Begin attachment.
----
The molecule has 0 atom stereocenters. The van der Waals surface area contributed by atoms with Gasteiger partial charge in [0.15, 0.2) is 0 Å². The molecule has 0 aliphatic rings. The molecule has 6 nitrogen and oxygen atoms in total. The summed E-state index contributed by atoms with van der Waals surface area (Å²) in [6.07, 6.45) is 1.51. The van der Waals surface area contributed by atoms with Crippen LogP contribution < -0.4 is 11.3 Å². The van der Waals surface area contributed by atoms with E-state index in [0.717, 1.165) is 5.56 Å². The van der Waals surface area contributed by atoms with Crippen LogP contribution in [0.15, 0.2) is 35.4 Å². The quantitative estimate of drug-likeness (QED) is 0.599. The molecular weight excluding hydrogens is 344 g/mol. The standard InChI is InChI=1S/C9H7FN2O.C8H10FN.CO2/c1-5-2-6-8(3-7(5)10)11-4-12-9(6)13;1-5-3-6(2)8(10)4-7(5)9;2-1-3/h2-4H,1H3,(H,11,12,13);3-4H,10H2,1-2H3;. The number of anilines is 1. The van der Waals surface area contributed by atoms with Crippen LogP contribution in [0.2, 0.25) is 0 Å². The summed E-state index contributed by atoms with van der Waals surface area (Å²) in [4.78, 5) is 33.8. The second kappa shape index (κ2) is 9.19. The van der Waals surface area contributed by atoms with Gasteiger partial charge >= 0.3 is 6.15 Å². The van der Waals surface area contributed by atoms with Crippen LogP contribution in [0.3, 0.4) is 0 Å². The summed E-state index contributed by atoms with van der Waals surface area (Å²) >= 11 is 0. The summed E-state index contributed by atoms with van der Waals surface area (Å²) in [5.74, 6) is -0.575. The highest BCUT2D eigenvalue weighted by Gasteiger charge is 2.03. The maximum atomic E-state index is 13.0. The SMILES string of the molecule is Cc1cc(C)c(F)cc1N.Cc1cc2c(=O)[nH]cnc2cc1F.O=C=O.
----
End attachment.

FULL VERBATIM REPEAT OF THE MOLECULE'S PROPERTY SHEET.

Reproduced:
The molecule has 0 atom stereocenters. The van der Waals surface area contributed by atoms with Gasteiger partial charge in [0.15, 0.2) is 0 Å². The molecule has 0 aliphatic rings. The molecule has 6 nitrogen and oxygen atoms in total. The summed E-state index contributed by atoms with van der Waals surface area (Å²) in [6.07, 6.45) is 1.51. The van der Waals surface area contributed by atoms with Crippen LogP contribution < -0.4 is 11.3 Å². The van der Waals surface area contributed by atoms with E-state index in [0.717, 1.165) is 5.56 Å². The van der Waals surface area contributed by atoms with Crippen LogP contribution in [0.15, 0.2) is 35.4 Å². The quantitative estimate of drug-likeness (QED) is 0.599. The molecular weight excluding hydrogens is 344 g/mol. The standard InChI is InChI=1S/C9H7FN2O.C8H10FN.CO2/c1-5-2-6-8(3-7(5)10)11-4-12-9(6)13;1-5-3-6(2)8(10)4-7(5)9;2-1-3/h2-4H,1H3,(H,11,12,13);3-4H,10H2,1-2H3;. The number of anilines is 1. The van der Waals surface area contributed by atoms with Crippen LogP contribution in [0.2, 0.25) is 0 Å². The summed E-state index contributed by atoms with van der Waals surface area (Å²) in [4.78, 5) is 33.8. The second kappa shape index (κ2) is 9.19. The van der Waals surface area contributed by atoms with Gasteiger partial charge >= 0.3 is 6.15 Å². The van der Waals surface area contributed by atoms with Crippen LogP contribution in [0.3, 0.4) is 0 Å². The summed E-state index contributed by atoms with van der Waals surface area (Å²) >= 11 is 0. The summed E-state index contributed by atoms with van der Waals surface area (Å²) in [5.74, 6) is -0.575. The highest BCUT2D eigenvalue weighted by Gasteiger charge is 2.03. The maximum atomic E-state index is 13.0. The SMILES string of the molecule is Cc1cc(C)c(F)cc1N.Cc1cc2c(=O)[nH]cnc2cc1F.O=C=O.